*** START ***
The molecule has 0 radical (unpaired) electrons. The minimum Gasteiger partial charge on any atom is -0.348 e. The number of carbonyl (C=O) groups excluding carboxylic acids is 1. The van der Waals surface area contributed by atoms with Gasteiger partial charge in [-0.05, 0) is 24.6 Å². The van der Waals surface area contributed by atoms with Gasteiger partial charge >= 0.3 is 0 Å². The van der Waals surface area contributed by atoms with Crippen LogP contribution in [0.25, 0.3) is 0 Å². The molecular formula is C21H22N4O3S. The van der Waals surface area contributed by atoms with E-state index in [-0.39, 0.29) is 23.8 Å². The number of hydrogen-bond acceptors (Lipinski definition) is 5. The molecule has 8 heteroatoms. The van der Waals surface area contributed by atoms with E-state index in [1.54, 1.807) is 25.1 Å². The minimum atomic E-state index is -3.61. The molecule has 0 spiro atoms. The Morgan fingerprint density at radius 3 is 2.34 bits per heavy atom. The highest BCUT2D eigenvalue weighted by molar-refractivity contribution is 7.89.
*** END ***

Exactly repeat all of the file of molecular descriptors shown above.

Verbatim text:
The molecule has 0 radical (unpaired) electrons. The minimum Gasteiger partial charge on any atom is -0.348 e. The number of carbonyl (C=O) groups excluding carboxylic acids is 1. The van der Waals surface area contributed by atoms with Gasteiger partial charge in [-0.05, 0) is 24.6 Å². The van der Waals surface area contributed by atoms with Gasteiger partial charge >= 0.3 is 0 Å². The van der Waals surface area contributed by atoms with Crippen LogP contribution in [0.25, 0.3) is 0 Å². The molecular formula is C21H22N4O3S. The van der Waals surface area contributed by atoms with E-state index in [-0.39, 0.29) is 23.8 Å². The number of hydrogen-bond acceptors (Lipinski definition) is 5. The molecule has 8 heteroatoms. The van der Waals surface area contributed by atoms with E-state index in [1.54, 1.807) is 25.1 Å². The minimum atomic E-state index is -3.61. The molecule has 0 spiro atoms. The Morgan fingerprint density at radius 3 is 2.34 bits per heavy atom. The highest BCUT2D eigenvalue weighted by molar-refractivity contribution is 7.89.